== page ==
Which car to buy? Electric of gasoline fueled?

We have two cars in our family and both are nearing the time when we need to replace them. They have started to reach the point when various parts start to break and fixing those parts start to cost more than the value loss of a new car.

Especially if we take in account the lack of reliability - we really don't want our cars to break down while driving to work - and the time lost for taking the car to the garage.

We can ask a separate question if we even need two cars and I might address that issue separately, but for now let's assume we do need the cars.

The main question to me is the electricity vs. gasoline fueled cars or something in between.

My wife is eyeing a hybrid car that tries to run on its batteries, but when it cannot or when the batteries are getting empty then switches to use the gasoline engine to power the car and to fill the batteries. (Actually I think the movement of the car is what fills the batteries and now the gasoline engine directly.)

This sound way better - more environment friendly - than just having a gasoline powered engine as we have now.

I wonder however, isn't it time to buy fully electric vehicles?

The problem with that is that we live in a multi-story building and I don't know how will it be possible to install an electric car charger at the parking level that uses our electric wires. However I just passed by a parking lot of our grocery stores where I saw two charging stations. I guess these are public charging stations that work with some identification system and allow anyone with the right plug to charge their car. Then billing them accordingly.

I need to take a look at that to understand it better.

Beyond the fueling locally in our regular parking space, we also need to be able to fill the electric car in other parts of the country. So I need to understand how easy it is to find places to charge the car.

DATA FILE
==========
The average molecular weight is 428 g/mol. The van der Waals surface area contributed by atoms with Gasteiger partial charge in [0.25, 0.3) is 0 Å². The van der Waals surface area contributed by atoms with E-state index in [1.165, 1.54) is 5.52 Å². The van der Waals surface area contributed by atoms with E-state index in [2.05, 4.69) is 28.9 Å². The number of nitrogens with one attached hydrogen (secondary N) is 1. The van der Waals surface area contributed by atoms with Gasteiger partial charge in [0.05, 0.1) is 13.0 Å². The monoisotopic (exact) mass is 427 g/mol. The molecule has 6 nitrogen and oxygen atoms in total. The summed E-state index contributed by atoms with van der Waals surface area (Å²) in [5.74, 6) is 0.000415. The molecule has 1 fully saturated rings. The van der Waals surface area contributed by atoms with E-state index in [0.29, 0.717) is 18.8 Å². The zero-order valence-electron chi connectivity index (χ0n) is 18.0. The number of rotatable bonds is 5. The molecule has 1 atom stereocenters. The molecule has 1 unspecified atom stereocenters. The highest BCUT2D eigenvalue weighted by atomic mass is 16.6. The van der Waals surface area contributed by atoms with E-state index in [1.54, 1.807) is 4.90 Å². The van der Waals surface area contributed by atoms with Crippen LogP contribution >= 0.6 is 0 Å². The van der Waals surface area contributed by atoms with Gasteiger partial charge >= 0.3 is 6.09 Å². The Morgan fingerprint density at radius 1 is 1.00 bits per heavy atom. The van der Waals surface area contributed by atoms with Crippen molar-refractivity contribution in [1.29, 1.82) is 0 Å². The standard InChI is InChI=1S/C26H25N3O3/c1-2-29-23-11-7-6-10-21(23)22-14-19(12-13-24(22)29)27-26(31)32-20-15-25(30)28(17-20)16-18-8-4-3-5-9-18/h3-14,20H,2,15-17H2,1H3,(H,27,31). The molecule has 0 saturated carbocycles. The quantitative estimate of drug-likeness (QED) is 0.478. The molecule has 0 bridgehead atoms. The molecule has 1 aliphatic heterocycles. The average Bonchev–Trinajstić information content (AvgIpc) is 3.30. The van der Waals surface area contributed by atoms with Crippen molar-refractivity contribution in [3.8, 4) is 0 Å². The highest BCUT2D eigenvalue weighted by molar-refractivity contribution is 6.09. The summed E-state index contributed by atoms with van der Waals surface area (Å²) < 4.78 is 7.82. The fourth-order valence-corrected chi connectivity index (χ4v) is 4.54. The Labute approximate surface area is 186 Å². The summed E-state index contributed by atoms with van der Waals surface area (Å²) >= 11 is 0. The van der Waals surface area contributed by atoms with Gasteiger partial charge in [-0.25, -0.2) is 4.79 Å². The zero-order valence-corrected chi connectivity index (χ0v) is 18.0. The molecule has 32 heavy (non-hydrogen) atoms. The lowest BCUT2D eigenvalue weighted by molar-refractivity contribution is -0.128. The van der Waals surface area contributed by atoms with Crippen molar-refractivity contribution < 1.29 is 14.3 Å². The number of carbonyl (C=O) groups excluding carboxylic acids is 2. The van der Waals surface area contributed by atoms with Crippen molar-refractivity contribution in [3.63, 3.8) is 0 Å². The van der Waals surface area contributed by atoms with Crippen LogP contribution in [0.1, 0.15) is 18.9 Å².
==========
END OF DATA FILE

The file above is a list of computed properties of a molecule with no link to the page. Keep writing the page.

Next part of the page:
Another point of consideration is the market for second-hand vehicles? How easy or how hard is it going to be to sell the used car. This I believe is pointing more and more in favor of electric vehicles.

If we are going to really get to the point where companies stop selling petrol fueled vehicles then the infrastructure for those cars (meaning the number an frequency of petrol stations) will decline and thus the value of the use petrol-fueled cars will decline.

Electric car market share

I tried to figure out what is the market-share of electric cars.

Types of electric vehicles:

  • EV - Electric Vehicle (generic term)
  • BEV. Battery Electric Vehicles, or BEVs. These are cars that are powered only from an electric battery.
  • PHEV. Plugin Hybrid Electric Vehicles, or PHEVs. These are cars that have both an electric battery and a combustion engine. Can be charged from wall.
  • HEV or Hybrid. Hybrid cars have an electric battery and a combustion engine.
  • ...
  • Combustion engine only (We are here now)

See also: Types of Electric Vehicles.

Electric car use by country shows that Norway, Iceland, and Sweden lead in terms of percentage in the sales of electric vehicles. Of course there are relatively few people living in those countries, especially in Iceland, are some of the wealthiest countries. They can also have plenty of green energy using all the waterfalls and they are rather isolated so there aren't many tourists coming in by car. Meaning they won't need to keep the gasoline petrol-station infrastructure for the tourists.

Norwegian EV policy - they have decided that by 2025, that's in 4 years all new cars sold should be zero (battery electric or hydrogen) emission vehicles. Impressive.


I read a few articles about Electric Cars in Israel. The message is mixed. In some places they say 2.5% of the new car sales are EV, in other sources the figure is 5%.

Electric cars in Israel (Hebrew)

The country is small and we live in the center. The northern border is 220 km away. Eilat, the south-most place is 320 km. I think most EVs can do either of those distances without refueling and for most of our daily driving needs they don't need to fuel either. The big question will be if the car can be charged at our regular parking space?

I went to the grocery store where I saw the EV charging station. It belongs to a company called EV Edge (Hebrew). They also provide private charging stations for multi-story buildings and they have a map of public stations.

There seem to be another company called EV Meter but I could not find their map.

Afcon EV (Hebrew) is another company with a map. They also included the price of installing a station. 5,238 NIS (~ 1600 USD) for a buidling. If I am not mistaken they sell Tesla.

EVM (Hebrew) is the magazine for electric cars with its own map.

Plugged In (Hebrew) is another website about Electric Vehicles in Israel. It links to several maps.